Institutional repositories: assessing their value to the academic community
Performance Measurement and Metrics
Article publication date: 6 July 2010
The purpose of this paper is to investigate the development of institutional repositories in New Zealand, exploring factors affecting the adoption and success of institutional repositories from the perspective of the library managers who established them, and from the perspective of the academic community.
Data from a series of interviews with library managers are compared with the findings from a randomised national survey of academics.
The responses of the library managers suggest that they are positive about the value of their institutional repository, and the progress made towards recruiting content for it. Data from the survey of academics indicate that academics have been slow to embrace the concept of institutional repositories, and show little interest in using repositories for increasing the accessibility of their own work, or to access the work of others. The number of deposits remains low, mirroring patterns throughout the world, and subject or disciplinary repositories appear to have greater value to the academic community.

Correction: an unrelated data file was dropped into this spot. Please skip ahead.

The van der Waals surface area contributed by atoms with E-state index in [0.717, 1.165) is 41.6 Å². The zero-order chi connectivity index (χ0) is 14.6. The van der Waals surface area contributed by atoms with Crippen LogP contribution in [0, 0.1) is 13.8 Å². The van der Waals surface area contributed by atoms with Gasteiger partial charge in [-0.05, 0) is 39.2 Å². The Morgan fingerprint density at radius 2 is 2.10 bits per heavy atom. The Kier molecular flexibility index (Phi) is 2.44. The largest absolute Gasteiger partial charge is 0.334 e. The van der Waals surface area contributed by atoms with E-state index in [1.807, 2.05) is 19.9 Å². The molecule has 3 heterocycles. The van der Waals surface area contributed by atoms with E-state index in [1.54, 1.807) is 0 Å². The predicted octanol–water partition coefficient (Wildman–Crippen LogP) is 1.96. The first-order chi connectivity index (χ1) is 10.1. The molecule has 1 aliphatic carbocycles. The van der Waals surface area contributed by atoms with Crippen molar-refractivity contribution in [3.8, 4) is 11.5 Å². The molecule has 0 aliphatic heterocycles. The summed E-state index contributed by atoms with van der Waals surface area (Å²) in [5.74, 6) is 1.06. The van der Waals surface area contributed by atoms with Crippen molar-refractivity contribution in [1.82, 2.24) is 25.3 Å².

The future long‐term sustainability of institutional repositories depends on gaining a stronger commitment from the academic community, or developing different goals, against which their success might be measured.
The study is the first random survey of academic staff across all disciplines, and an entire country, and the findings have a very high level of generalisability.
Cullen, R. and Chawner, B. (2010), "Institutional repositories: assessing their value to the academic community", Performance Measurement and Metrics, Vol. 11 No. 2, pp. 131-147. https://doi.org/10.1108/14678041011064052
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